Snapdragon-Powered Laptops Could Soon Get a Big Boost

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It appears that Qualcomm's looking to solve one of the biggest issues that plagued the first Windows laptops that ran on its chips: sluggish performance. New reports suggest that a suped-up Snapdragon 1000 CPU is in the works, which could provide enough speed to compete with systems running Intel's mainstream processors.

Snapdragon 1000 Chip to Speed Up Qualcomm-based Windows 10 PCsThe Qualcomm Snapdragon 835-based HP Envy x2 Review. Credit: LaptopMag

The news comes from the Berlin-based WinFuture, which claims that the ARM chips will sport enough performance to be compared to Intel's stronger Y- and U-series x86 processors. The Y-series chips are less powerful and found in Intel's thinner systems, while the U-series processors are used in more-average, everyday laptops.

The WinFuture article also notes that the Snapdragon 1000 will draw 6.5 watts of power, and that it will be a part of a system-on-chip design that draws 12 watts in total. We note this power usage detail because it brings up a very big question about battery life in these Qualcomm laptops.

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Intel's U-series chips use 15W of power and run in laptops with 5 to 17 hours of battery life, and its Y-series chips use 4.5W of power and feature in laptops with 5 to 9 hours. Therefore, a 6.5W CPU would make for a laptop with battery life somewhere within those ranges, which could fall below the all-day claims that Qualcomm's made in the past.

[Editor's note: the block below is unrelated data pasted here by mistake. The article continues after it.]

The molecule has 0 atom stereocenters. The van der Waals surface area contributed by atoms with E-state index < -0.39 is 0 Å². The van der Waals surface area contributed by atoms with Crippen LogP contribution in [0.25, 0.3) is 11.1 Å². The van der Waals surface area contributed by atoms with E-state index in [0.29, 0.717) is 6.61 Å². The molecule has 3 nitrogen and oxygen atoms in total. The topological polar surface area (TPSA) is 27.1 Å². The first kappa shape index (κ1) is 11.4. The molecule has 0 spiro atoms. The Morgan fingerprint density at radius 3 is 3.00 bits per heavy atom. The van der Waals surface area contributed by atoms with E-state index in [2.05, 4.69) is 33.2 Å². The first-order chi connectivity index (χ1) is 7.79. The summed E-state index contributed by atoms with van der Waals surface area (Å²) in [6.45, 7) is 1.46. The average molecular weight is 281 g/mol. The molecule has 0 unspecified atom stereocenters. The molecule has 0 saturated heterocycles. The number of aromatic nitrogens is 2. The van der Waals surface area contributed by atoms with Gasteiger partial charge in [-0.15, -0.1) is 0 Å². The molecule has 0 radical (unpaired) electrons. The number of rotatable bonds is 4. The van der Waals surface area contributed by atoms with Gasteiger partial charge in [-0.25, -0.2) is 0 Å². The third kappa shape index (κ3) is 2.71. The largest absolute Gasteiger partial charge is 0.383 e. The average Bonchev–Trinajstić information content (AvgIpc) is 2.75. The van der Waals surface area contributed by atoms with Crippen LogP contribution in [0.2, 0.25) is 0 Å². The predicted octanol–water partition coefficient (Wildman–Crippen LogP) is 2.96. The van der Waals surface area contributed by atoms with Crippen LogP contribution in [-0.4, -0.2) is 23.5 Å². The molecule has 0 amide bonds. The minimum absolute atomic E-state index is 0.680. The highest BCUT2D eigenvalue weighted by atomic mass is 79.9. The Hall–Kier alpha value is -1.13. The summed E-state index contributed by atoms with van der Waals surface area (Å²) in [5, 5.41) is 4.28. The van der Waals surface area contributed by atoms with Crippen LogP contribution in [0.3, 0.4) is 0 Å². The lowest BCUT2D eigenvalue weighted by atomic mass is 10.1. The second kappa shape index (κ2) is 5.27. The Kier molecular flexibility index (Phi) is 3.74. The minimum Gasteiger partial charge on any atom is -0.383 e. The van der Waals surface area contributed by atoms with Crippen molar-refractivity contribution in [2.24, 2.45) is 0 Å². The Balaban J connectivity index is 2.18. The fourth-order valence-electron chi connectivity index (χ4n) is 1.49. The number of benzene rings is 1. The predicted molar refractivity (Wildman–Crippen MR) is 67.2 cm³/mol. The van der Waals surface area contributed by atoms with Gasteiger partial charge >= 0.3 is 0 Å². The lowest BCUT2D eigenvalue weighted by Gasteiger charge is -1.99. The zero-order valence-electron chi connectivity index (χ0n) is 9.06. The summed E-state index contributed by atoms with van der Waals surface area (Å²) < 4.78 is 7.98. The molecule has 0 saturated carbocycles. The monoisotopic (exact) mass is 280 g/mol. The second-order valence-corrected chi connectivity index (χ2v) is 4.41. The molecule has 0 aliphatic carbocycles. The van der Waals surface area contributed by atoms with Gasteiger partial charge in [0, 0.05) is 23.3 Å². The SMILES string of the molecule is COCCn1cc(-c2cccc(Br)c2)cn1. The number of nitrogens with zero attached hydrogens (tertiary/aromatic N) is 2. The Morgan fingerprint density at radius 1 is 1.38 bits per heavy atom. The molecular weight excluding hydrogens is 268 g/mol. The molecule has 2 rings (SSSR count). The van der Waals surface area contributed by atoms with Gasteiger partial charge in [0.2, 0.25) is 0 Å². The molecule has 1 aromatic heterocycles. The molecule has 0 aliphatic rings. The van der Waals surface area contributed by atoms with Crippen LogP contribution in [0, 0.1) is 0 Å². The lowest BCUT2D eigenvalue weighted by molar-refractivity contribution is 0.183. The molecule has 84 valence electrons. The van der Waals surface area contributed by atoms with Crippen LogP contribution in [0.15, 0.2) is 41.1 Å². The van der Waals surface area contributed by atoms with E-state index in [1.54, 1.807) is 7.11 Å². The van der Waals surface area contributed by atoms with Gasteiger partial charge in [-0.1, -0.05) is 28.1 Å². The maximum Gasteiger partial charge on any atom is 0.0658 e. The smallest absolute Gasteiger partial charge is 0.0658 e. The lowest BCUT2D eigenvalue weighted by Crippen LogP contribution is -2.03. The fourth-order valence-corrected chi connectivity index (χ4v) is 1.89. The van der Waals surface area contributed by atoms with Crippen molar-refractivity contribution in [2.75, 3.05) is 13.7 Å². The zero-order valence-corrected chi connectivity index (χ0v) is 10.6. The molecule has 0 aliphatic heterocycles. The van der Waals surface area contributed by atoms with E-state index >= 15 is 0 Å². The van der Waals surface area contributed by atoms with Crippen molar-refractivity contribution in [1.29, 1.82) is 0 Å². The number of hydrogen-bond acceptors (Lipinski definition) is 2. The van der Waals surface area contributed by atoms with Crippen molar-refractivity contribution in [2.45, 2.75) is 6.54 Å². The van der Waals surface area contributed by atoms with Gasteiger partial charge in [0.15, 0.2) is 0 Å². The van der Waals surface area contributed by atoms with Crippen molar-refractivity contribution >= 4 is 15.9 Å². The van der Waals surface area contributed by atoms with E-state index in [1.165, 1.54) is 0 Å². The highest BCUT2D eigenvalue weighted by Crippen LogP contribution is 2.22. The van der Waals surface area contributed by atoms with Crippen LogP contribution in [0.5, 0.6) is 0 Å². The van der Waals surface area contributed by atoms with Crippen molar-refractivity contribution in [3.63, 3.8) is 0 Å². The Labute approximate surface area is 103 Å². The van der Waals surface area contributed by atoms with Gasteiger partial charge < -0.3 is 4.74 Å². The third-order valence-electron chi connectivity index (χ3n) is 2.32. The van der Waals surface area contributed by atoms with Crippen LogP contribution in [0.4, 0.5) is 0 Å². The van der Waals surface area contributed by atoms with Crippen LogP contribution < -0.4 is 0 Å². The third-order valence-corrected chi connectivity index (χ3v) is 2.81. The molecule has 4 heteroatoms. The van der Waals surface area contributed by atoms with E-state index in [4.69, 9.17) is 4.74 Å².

For example, the Snapdragon 835-based HP Envy x2 lasted 14 hours and 22 minutes on the Laptop Mag battery test and the Snapdragon 835-based Asus NovaGo made it 12 hours and 19 minutes on that same test.

WinFuture references a newly-developed power management chip to handle the increased needs of this chip and how it consumes energy, so that may be mitigated.

While the Snapdragon 835 laptops also benefited from ubiquitous internet, thanks to LTE connectivity, their speed wasn't the only issue. These machines are still awaiting support for 64-bit apps, meaning that they may not be a great fit for you, depending on the Windows 10 apps you rely on.

Windows 10 Performance and Productivity

Author Bio
Henry T. Casey
Henry T. Casey,
After graduating from Bard College a B.A. in Literature, Henry T. Casey worked in publishing and product development at Rizzoli and The Metropolitan Museum of Art, respectively. Henry joined Tom's Guide and LAPTOP having written for The Content Strategist, Tech Radar and Patek Philippe International Magazine. He divides his free time between going to live concerts, listening to too many podcasts, and mastering his cold brew coffee process. Content rules everything around him.
Henry T. Casey, on
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